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Family carves out winning streak in pumpkin contest

Mitch Saxon's face carving took first prize best carved/decorated category Saturday Dundee Township Visitor's Center East Dundee. 10/27/12 | ErSauder~For

Mitch Saxon's face carving took first prize in the best carved/decorated category Saturday at the Dundee Township Visitor's Center in East Dundee. 10/27/12 | Erin Sauder~For Sun-Times Media

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Updated: November 29, 2012 6:38AM

EAST DUNDEE — Winning pumpkin decorating contests is a family affair for the Saxons.

Last year, Ryan Saxon of Cary won a first-place prize in the Dundee Township Visitor’s Center annual Great Pumpkin Contest.

On Saturday, it was his father’s turn.

“I tried to get my son to enter again this year, but he’s 14 now so I guess he thinks he’s too cool,” Mitch Saxon said with a laugh.

He spent about four hours on his prize-winning entry, which was an intricate face carved in the pumpkin skin.

The Great Pumpkin Contest, which coincided with the end of the season for the Dundee Farmer’s Market, was held at the visitor’s center, located at 319 N. River St..

For the contest, area businesses donated more than $800 in prizes for winners in two categories: heaviest (by weight) and best decorated/carved. The top three vote-getters in each category are awarded prizes.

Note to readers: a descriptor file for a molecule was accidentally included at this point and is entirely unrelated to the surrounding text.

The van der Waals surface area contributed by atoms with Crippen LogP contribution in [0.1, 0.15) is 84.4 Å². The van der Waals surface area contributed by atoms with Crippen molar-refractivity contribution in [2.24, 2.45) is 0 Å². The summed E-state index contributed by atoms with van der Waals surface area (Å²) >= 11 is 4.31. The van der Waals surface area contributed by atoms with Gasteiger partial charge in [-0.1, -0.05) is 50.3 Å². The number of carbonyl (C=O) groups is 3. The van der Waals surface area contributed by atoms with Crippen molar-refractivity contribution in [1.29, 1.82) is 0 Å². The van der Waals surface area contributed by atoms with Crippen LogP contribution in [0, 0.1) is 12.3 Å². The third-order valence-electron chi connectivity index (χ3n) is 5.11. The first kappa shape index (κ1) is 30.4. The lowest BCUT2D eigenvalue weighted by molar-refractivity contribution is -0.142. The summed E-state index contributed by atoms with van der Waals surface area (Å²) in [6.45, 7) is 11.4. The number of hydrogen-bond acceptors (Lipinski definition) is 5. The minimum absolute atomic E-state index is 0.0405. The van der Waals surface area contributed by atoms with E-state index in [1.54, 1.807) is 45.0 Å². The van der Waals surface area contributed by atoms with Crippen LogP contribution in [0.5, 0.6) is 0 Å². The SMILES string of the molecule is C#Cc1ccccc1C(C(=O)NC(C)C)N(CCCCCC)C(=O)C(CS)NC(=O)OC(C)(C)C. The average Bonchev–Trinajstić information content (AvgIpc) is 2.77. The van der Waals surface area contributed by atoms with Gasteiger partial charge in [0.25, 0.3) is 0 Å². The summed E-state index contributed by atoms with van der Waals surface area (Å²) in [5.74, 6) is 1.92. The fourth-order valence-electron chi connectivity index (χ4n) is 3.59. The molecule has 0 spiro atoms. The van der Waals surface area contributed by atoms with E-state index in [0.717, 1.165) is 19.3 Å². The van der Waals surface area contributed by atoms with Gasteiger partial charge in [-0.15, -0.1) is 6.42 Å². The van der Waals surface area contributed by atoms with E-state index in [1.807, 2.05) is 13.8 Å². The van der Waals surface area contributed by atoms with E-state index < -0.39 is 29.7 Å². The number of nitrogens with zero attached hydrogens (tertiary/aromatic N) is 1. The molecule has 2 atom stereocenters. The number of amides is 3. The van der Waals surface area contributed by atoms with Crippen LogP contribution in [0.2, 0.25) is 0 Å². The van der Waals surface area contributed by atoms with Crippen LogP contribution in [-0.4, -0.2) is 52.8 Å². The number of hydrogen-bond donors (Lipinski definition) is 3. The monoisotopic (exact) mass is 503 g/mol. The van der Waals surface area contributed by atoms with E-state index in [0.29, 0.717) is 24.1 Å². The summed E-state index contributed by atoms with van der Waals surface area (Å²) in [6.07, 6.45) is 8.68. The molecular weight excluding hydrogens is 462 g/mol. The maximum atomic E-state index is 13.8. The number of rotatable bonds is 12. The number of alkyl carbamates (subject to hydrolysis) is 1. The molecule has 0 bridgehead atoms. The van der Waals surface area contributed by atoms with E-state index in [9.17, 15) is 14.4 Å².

Bill Zelsdorf is the brainchild behind the annual contest and manager of the visitor’s center.

“It’s fun for the community and brings attention to the farmer’s market and the visitor’s center,” he said.

He started it after seeing the success of the annual Largest Tomato Contest, also sponsored by the Dundee Township Visitor’s Center and held in August.

Zelsdorf said entries for this year’s Great Pumpkin Contest were slightly down this year.

“I don’t know if the drought hurt the pumpkins,” he said.

Second- and third-place winners for the decorated/carved pumpkins were the Rudd Family and Breann Volberding, respectively.

Blake Brewer took home first prize for the largest pumpkin, with his entry weighing in at 100 pounds. Both his and Saxon’s first-place wins netted them $300 in prizes. Second place-winner was Maddie Kirmse with a 48-pound pumpkin, and Grey Hoffman with a 44-pound pumpkin.

Zelsdorf lauds the support from the local merchants for the contest.

“I don’t think anyone else in this area has $300 prizes for a pumpkin contest,” he said.

He urges the community to shop their local businesses.

“Their success means our success,” he said.

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